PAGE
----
It's a cold but bright and sunny Monday, a welcome start to a fashion week that is typically filled with the bleakest days. Stepping into the 11 floor Alice + Olivia studio, the morning light floods through the floor-to-ceiling windows, bouncing off brass accents that are sprinkled throughout the mostly clean, white space.
Maybelline's global makeup artist, Erin Parsons, is beginning the makeup test ahead of the show. She's looking over inspiration boards with the designer's team, wearing an oversized shirt, striped pants, a black velvet baseball hat and her signature platform sneakers. She's been wearing the same shoes since she was a kid due to her short stature. She even wore them (along with blue eyeshadow and false lashes) for the start of her Air Force career when she was 18. "We were in basic training and the sergeant is yelling at everybody and she looks at me and she's just speechless," recalls Parsons. "She's just like, 'What is this person?'" Just being in the makeup artist's presence, you can sense that she has a certain natural cool factor. It's not an unapproachable cool, though. Throughout the entire four-and-a-half-hour test, Parsons jokes and chats with everyone, emitting a contagious, positive energy.
At Parsons' station, there are papers lying around with pictures of three different makeup looks she's previously discussed with the designer's team: The first is of a model that doesn't seem to have any makeup on at all; the second has silver glitter, sparkles and stars all around the eye; and the third has a smudged-out, black smoky eye. This level of clear vision is rare for a makeup test. "For the most part, in a couple of hours you have to think quickly and come up with a look that makes sense with the collection and that the designer likes," Parsons tells me later. However, with eight days until the presentation, there are still no clothes for the makeup artist to look at, making the images an appreciated necessity.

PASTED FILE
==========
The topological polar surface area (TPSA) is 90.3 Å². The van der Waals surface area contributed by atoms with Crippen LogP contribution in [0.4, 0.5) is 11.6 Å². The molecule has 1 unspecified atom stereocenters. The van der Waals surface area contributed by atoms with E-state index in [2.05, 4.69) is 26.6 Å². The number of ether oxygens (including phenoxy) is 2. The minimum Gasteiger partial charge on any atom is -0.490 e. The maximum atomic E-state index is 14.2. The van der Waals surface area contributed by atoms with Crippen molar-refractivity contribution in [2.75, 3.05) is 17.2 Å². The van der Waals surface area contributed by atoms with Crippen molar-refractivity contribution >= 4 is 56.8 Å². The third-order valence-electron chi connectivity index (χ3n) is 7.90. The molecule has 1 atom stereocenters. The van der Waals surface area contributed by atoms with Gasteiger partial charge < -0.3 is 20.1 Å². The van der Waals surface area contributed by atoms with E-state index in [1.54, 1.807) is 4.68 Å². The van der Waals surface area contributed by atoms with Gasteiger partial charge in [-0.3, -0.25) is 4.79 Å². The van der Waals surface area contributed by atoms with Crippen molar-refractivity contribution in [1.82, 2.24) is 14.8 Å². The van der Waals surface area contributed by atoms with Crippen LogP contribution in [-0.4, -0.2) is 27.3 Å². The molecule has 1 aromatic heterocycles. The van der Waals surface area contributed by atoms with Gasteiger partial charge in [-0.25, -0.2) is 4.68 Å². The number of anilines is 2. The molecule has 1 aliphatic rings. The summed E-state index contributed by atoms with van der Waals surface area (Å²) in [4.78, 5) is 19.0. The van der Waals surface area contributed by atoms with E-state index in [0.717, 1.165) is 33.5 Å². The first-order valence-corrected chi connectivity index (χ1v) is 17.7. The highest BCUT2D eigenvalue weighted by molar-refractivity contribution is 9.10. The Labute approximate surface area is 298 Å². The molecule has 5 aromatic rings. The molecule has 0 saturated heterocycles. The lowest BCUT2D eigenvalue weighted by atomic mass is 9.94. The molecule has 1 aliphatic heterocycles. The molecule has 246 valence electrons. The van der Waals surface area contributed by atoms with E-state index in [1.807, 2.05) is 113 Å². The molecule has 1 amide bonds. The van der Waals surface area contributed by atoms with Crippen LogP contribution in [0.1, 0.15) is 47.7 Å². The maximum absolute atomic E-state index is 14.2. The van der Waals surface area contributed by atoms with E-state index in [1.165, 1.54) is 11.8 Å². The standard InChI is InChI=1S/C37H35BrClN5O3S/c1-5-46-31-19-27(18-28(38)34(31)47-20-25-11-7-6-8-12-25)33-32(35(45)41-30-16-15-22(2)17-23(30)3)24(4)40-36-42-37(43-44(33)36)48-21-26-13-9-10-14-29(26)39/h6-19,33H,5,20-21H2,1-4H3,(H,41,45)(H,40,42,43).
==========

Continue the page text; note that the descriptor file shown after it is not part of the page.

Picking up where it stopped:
Parsons seems comfortable and at-ease, which can probably be attributed to her decade of fashion-week experience. After working retail counters for companies like Lancomé and Bobbi Brown, she moved to New York City in 2008. Within the first few months of moving, her friend from MAC helped get her into a show assisting Pat McGrath. "All these people already knew how to do shows. It was my first time, so it was like a whole new world," she says.
The next season, Parsons was brought back to do more shows with McGrath, eventually becoming her first assistant. "She told me she could tell I was really passionate about it. I respect Pat so much, so I was just excited to be working with her," she says.
After two years of being on her own, Parsons now has her very own first assistant. Aya Watanabe (or "the skin master," as Parsons claims client Gigi Hadid has dubbed her) has been back at their station, creating the no-makeup look to help speed things along while Parsons talks with the designers. Before switching models with the hairstylist, she checks the first model and touches up the brows a bit, joking that from a young age, she learned how to shape them by looking at pictures of Linda Evangelista. Then, one time when she worked with the legendary model during her time with McGrath, Evangelista told Parsons she'd done her brows better than anyone else. "I mean, I could've cried. It was the top compliment I've ever received in my life. I'm still giddy over it," she says.
The next model comes over with her dark hair done in loose waves. Once her skin is prepped by the skin master, Parsons starts to create the black smoky eye. Even though the general trend has leaned toward more natural-looking makeup in recent seasons, it's clear that Parsons lives for creating dramatic, artful looks: "I always just want to like slap the foundation on and get to the fun stuff."